Destruction notes again that Dream has changed, more than he knows, and tells Dream to give his love to Ishtar if he sees her again (I was initially confused by this, but recall that Ishtar explained that gods begin in dreams, and go back to dreams for a time after they die); Dream is all, “Aw, do I haveta?” (YES.)

And Destruction just sort of walks off, up and out into the night sky, in an oddly-beautiful page. And I guess that’d be one heck of an ending, if not for what comes next –

Dream tells Delirium he has to return to the temple.

He has to kill Orpheus.

And THAT is one heck of an ending.

Mike Schilling

Mike has been a software engineer far longer than he would like to admit. He has strong opinions on baseball, software, science fiction, comedy, contract bridge, and European history, any of which he's willing to share with almost no prompting whatsoever.


  1. Ok, something strange. I remember Delirium having matching eyes when she pulls herself together. I remember that. But in this copy I have right here in my hands, her eyes are still mismatched. I had to replace a couple of my volumes, but I thought I only lost vols 4-6. Maybe I’m wrong and I lost this one, too. Maybe the first volume I had was corrected and this new one wasn’t.

    Or maybe Delirium’s messing with me. Anyone else?

    (For the record, this is the cover I have.)

    • P.S. The second time she recounts pulling herself together, page 5 of the 8th chapter, her eyes are both green. Maybe I’m remembering that.

    • I want to say that this is addressed in one of the books somewhere. “In the original comic book, the eyes were matched but there was a mixup at the printer for the 2nd edition…” or something.

      • Ah, here we go:

        Question: What was the coloring problem with the Brief Lives issues?There were several errors with the coloring in various issues of the Brief Lives story. The most significant were with the coloring of Delirium’s eyes. Often her eyes were colored the same color when they were supposed to be different and in once instance they were different colors when they were supposed to be the same color.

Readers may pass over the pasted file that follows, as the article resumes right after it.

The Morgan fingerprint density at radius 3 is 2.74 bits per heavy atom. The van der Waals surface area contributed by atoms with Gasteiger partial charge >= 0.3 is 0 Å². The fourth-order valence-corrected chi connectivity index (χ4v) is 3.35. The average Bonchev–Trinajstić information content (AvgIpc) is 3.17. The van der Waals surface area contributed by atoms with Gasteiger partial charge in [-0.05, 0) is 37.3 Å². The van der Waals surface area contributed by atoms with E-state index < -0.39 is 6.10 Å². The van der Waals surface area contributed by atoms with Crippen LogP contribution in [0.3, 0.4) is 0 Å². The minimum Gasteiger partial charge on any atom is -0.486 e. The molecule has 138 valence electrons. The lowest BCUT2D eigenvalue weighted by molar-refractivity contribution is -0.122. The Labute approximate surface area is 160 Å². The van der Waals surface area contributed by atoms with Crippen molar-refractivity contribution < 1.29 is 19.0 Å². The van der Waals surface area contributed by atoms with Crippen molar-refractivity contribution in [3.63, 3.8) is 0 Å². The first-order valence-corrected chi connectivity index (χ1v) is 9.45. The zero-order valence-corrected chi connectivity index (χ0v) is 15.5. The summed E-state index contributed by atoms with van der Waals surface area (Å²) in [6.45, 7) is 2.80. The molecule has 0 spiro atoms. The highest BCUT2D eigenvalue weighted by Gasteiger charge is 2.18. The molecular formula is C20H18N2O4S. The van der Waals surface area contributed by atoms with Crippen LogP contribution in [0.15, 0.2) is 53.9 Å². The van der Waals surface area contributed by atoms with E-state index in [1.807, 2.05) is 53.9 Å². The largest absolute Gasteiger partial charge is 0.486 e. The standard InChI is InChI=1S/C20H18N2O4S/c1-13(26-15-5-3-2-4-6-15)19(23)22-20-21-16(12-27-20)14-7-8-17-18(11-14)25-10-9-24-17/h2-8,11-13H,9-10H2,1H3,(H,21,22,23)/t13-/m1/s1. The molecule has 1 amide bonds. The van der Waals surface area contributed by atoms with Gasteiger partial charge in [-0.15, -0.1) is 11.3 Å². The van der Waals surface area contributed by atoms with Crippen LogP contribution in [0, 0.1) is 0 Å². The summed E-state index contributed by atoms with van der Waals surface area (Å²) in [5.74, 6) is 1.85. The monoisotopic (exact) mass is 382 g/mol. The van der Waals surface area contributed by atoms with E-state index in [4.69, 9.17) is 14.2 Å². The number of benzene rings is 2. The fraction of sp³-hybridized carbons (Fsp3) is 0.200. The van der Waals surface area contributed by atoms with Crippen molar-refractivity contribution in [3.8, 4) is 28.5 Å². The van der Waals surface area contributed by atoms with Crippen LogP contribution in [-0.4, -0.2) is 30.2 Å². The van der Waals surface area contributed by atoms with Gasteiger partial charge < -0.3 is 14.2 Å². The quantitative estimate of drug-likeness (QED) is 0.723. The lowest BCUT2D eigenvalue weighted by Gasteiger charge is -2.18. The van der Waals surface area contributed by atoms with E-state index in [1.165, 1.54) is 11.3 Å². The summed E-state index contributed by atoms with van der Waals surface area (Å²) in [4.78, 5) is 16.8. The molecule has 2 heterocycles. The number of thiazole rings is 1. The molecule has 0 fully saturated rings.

Delirium’s left eye should be blue and her right eye should be green (Using her left and her right.) They should remain this way except for Sandman #47 pages 11-12 and Sandman #48 page 5. When her eyes are the same color, they should both be green as they are in Sandman #48 page 5. All other instances where her eyes appear to be the same color are incorrectly colored, a mistake made in the color separation process. (Dan Vozzo wasn’t at fault.)

        The obvious eye coloring errors are Sandman #41 (page 7, panel 3), Sandman #45 (page 4 panel 1), Sandman #46 (pages 23 and 24 throughout), Sandman #47 (pages 11 and 12 throughout), and Sandman #49 (page 8, panel 1).

        An additional color mistake has Dream’s clasp colored red instead of silver in Sandman #47 on pages 15-18.

        In a few issues, most notably in Sandman #44, Delirium’s word balloons lose their regular multi-hued coloring.

        In some interviews, Gaiman has indicated that there had been discussion of recoloring the entire run for the “Brief Lives” collections. In both hc and tpb collections, some of the coloring mistakes (like Del’s word balloons) are fixed, but others (like her changing eye color) remain the uncorrected. Why certain corrections were made and other (often more significant) errors were left uncorrected seems to be a strange decision made somewhere deep within the DC management power structure.

  2. Something that bugs me: At the end of A Doll’s House, Dream reminds Desire that the mortals really control them, not the other way around. But here, Dream doesn’t acknowledge this, even when his brother’s talking about essentially the same thing, leaving the mortals without interference.

    • “Don’t give me that stuff, it’s the kind of thing I say when I’m trying to high-hat Desire.”

      • To Jason: this bugs me too.

        To Mike: To “give someone the high-hat” (or to become indignant about being given the high-hat, or question whether the high-hat is in fact what is being given) is one of my favorite pieces of archaic slang.

        • Did you ever see Miller’s Crossing? It uses that quite a bit, as well as inventing (I think) some other archaic-sounding slang:

          * “What’s the rumpus?” for “What’s up?”
          * “Dangle” for “Hold on a second”

          • Yeah, Miller’s Crossing is great, and they do use it a lot.